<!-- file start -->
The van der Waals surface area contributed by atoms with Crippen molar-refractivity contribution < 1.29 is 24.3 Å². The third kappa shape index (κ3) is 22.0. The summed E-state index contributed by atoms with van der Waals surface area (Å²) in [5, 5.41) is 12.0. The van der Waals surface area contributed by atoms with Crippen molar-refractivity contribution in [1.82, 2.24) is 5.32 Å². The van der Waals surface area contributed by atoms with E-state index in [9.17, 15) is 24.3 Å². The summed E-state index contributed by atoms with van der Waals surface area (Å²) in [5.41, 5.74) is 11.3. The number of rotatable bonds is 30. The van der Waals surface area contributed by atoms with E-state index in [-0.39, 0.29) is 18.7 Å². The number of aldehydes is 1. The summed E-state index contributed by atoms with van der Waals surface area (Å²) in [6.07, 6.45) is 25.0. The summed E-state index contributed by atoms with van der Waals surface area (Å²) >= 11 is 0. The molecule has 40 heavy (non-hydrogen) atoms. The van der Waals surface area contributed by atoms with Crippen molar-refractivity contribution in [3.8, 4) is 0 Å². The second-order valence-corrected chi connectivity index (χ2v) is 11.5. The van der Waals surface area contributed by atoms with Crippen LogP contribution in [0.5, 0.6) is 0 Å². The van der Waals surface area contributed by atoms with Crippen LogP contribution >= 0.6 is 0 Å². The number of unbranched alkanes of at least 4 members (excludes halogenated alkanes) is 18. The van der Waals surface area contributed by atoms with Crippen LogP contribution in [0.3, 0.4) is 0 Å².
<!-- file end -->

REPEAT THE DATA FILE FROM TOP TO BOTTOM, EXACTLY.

The van der Waals surface area contributed by atoms with Crippen molar-refractivity contribution < 1.29 is 24.3 Å². The third kappa shape index (κ3) is 22.0. The summed E-state index contributed by atoms with van der Waals surface area (Å²) in [5, 5.41) is 12.0. The van der Waals surface area contributed by atoms with Crippen molar-refractivity contribution in [1.82, 2.24) is 5.32 Å². The van der Waals surface area contributed by atoms with E-state index in [9.17, 15) is 24.3 Å². The summed E-state index contributed by atoms with van der Waals surface area (Å²) in [5.41, 5.74) is 11.3. The number of rotatable bonds is 30. The van der Waals surface area contributed by atoms with E-state index in [-0.39, 0.29) is 18.7 Å². The number of aldehydes is 1. The summed E-state index contributed by atoms with van der Waals surface area (Å²) in [6.07, 6.45) is 25.0. The summed E-state index contributed by atoms with van der Waals surface area (Å²) >= 11 is 0. The molecule has 40 heavy (non-hydrogen) atoms. The van der Waals surface area contributed by atoms with Crippen molar-refractivity contribution in [3.8, 4) is 0 Å². The second-order valence-corrected chi connectivity index (χ2v) is 11.5. The van der Waals surface area contributed by atoms with Crippen LogP contribution in [0.5, 0.6) is 0 Å². The van der Waals surface area contributed by atoms with Crippen LogP contribution >= 0.6 is 0 Å². The number of unbranched alkanes of at least 4 members (excludes halogenated alkanes) is 18. The van der Waals surface area contributed by atoms with Crippen LogP contribution in [0.3, 0.4) is 0 Å².